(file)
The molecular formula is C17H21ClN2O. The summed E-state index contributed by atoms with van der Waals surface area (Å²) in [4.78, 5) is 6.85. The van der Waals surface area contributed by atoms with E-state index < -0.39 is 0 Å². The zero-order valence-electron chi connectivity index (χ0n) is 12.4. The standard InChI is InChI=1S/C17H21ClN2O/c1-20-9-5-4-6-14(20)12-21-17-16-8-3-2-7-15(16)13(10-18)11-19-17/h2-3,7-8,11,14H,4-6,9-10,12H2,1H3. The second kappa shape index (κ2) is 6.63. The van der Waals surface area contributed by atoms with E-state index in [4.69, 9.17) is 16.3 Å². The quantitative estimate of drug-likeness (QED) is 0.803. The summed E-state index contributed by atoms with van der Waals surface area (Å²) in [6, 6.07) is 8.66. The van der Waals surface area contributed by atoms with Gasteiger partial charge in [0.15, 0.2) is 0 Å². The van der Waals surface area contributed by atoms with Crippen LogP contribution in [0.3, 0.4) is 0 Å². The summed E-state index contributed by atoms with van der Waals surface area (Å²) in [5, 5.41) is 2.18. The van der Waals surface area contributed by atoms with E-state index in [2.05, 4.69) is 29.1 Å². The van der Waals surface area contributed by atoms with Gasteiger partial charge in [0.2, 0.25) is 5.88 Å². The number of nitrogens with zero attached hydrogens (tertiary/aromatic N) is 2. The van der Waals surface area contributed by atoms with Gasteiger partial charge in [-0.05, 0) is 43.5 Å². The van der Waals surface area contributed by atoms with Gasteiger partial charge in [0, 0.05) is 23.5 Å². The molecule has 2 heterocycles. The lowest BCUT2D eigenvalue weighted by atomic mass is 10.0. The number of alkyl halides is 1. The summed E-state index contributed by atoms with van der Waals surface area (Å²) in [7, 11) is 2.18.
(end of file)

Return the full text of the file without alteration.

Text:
The molecular formula is C17H21ClN2O. The summed E-state index contributed by atoms with van der Waals surface area (Å²) in [4.78, 5) is 6.85. The van der Waals surface area contributed by atoms with E-state index < -0.39 is 0 Å². The zero-order valence-electron chi connectivity index (χ0n) is 12.4. The standard InChI is InChI=1S/C17H21ClN2O/c1-20-9-5-4-6-14(20)12-21-17-16-8-3-2-7-15(16)13(10-18)11-19-17/h2-3,7-8,11,14H,4-6,9-10,12H2,1H3. The second kappa shape index (κ2) is 6.63. The van der Waals surface area contributed by atoms with E-state index in [4.69, 9.17) is 16.3 Å². The quantitative estimate of drug-likeness (QED) is 0.803. The summed E-state index contributed by atoms with van der Waals surface area (Å²) in [6, 6.07) is 8.66. The van der Waals surface area contributed by atoms with Gasteiger partial charge in [0.15, 0.2) is 0 Å². The van der Waals surface area contributed by atoms with Crippen LogP contribution in [0.3, 0.4) is 0 Å². The summed E-state index contributed by atoms with van der Waals surface area (Å²) in [5, 5.41) is 2.18. The van der Waals surface area contributed by atoms with E-state index in [2.05, 4.69) is 29.1 Å². The van der Waals surface area contributed by atoms with Gasteiger partial charge in [0.2, 0.25) is 5.88 Å². The number of nitrogens with zero attached hydrogens (tertiary/aromatic N) is 2. The van der Waals surface area contributed by atoms with Gasteiger partial charge in [-0.05, 0) is 43.5 Å². The van der Waals surface area contributed by atoms with Gasteiger partial charge in [0, 0.05) is 23.5 Å². The molecule has 2 heterocycles. The lowest BCUT2D eigenvalue weighted by atomic mass is 10.0. The number of alkyl halides is 1. The summed E-state index contributed by atoms with van der Waals surface area (Å²) in [7, 11) is 2.18.